AI has enormous potential to improve the lives of billions of people living in cities and facing a multitude of challenges. However, a blind focus on the technological issues is not sufficient. We are already starting to see a moderation of the technocentric view of algorithmic salvation in New York City, which is the first city in the world to appoint a chief algorithm officer.
There are 7 primary forces determining the success of AI, of which technology is just one. Cities must realize that AI is not the quick technological fix that vendors sell. Not everything will be improved by creating more algorithms and technical prowess. We need to develop a more holistic approach to implementing AI in cities in order to harness the immense potential. We need to create a way to consider each of the seven forces when cities plan for the use of AI.
Can U.S. cities transform to overcome extreme car dependency?
In summer 2019, two values driven agencies came together to see if they could incentivize change in five cities with the Made to Move Grant program. This innovative, unique, and inspirational partnership between Degree and Blue Zones is awarding $100,000 dollars to each city to redesign their neighborhoods and city-centers for active, healthy lives. The program aims to create model practices and projects that gain the attention of other cities and inspire evolutionary changes to once again focus on places for people, and design accordingly.
Shared mobility services have been proposed as a solution to urban congestion. When Uber and Lyft launched a decade ago, proponents of this model of peer-to-peer “ride sharing” claimed it would revolutionize public transportation to the point of replacing it. Opponents of a 2016 ballot measure to fund transit projects in Detroit wrote, “The proposal spends billions on old transit tech like buses and rail while other cities are contracting out transit services to Uber, Lyft, Chariot and others that provide door-to-door service at substantial savings.”
In the meantime, we’ve learned that peer-to-peer ride sharing services, better called ride-hailing services since they primarily function as taxis carrying individual passengers, have made traffic 180 percent worse in some cities. They have over-supplied the market with vehicles that are empty most of the time, on average adding 2.8 miles of traffic for every mile they carry passengers.
In their efforts to protect consumers from higher capital costs, utilities have racked up more and more debt and weakened their credit. Storms, wildfires, record heat waves, and cold fronts are pushing our electricity grids to the limit. The general public is demanding a wholesale shift to zero carbon energy to stop climate change. Meanwhile, new technologies are starting to erode the utilities’ traditional monopolies.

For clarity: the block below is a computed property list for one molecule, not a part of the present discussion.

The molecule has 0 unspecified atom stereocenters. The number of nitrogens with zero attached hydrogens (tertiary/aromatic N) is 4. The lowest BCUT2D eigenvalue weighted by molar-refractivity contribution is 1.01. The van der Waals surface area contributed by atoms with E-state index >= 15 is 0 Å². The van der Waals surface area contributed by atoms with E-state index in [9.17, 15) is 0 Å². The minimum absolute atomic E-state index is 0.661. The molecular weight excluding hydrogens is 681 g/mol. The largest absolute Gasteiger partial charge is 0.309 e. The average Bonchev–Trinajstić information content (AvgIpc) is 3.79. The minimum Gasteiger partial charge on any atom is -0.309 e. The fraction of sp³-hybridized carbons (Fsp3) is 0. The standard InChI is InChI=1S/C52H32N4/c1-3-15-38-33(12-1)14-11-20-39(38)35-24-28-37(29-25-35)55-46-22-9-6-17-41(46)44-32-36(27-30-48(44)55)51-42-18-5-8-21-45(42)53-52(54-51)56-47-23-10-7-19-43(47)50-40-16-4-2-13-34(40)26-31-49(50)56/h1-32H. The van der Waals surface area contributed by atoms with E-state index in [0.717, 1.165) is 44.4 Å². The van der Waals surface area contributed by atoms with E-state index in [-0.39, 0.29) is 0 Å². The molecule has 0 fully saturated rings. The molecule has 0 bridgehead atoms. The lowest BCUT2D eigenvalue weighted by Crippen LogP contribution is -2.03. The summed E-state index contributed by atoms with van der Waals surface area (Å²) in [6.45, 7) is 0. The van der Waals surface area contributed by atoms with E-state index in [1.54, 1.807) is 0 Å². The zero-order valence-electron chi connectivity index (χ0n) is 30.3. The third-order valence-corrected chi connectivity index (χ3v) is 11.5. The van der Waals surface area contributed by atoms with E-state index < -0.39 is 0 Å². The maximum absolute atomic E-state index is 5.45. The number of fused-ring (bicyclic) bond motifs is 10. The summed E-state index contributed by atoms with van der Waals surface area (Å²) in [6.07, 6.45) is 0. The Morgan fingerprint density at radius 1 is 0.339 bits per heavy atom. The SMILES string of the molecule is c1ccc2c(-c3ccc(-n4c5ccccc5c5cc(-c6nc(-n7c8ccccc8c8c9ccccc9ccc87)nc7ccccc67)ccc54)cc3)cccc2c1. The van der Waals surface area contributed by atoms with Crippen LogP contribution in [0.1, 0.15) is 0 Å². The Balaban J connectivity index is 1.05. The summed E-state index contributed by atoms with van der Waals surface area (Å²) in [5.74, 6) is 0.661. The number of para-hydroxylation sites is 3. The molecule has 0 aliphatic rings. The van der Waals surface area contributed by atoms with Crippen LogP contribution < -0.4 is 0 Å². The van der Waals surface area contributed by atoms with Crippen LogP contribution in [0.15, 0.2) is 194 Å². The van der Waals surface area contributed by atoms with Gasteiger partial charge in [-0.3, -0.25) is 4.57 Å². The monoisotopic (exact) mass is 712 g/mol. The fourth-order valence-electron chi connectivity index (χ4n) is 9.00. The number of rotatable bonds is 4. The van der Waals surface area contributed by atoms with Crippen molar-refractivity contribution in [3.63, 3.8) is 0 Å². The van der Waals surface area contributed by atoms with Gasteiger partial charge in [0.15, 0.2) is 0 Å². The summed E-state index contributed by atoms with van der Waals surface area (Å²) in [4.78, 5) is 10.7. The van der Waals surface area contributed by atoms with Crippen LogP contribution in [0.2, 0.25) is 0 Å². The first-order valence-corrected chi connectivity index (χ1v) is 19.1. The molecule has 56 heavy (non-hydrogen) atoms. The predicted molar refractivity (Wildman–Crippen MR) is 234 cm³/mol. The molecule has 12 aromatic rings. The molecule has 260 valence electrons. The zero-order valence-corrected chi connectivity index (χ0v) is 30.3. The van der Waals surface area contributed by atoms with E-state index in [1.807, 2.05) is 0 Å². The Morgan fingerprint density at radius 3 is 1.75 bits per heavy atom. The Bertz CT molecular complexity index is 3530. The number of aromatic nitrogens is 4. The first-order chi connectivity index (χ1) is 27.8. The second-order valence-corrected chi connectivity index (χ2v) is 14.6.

Fortunately, there is a tool that has been able to help reduce risks while providing capital at scale: securitization. Around since the 1970’s, securitization raises capital at scale by aggregating large numbers of similar assets together and creating liquidity for potential investors.
Unlike most planning books, which set their sights for twenty, sometimes fifty, years into the future, Speck’s book is for now. Actually, it’s long overdue.
I wish I had Walkable City Rules fifteen years ago, to distribute to mayors, city administrators, DOT engineers, and developers. When I was the City Designer for the City of Davenport, Iowa, I helped prepare informational packets for the council, design review board, and planning commission. This paperwork would have gone much faster if I could have copied relevant rules from Speck’s book to include in those packets. My discussions with the state highway engineers and our own Public Works Department would have been more fruitful, and meetings more efficient, had I been able to pass out rules on why traffic lanes should be narrowed, curb-cuts eliminated, and angled parking allowed. There would have been fewer walls in City Hall I beat my head against had developers been shown Speck’s reasoning large parking lots in front of their retail centers is not a good thing (and that including housing in those retail centers is a good thing).
The country has provided hundreds of billions of dollars to recover from recent coastal storms but done little to rethink the existing policies and programs that contribute to coastal property losses, or to define new measures that account for the new realities of more damaging storms and rising sea levels.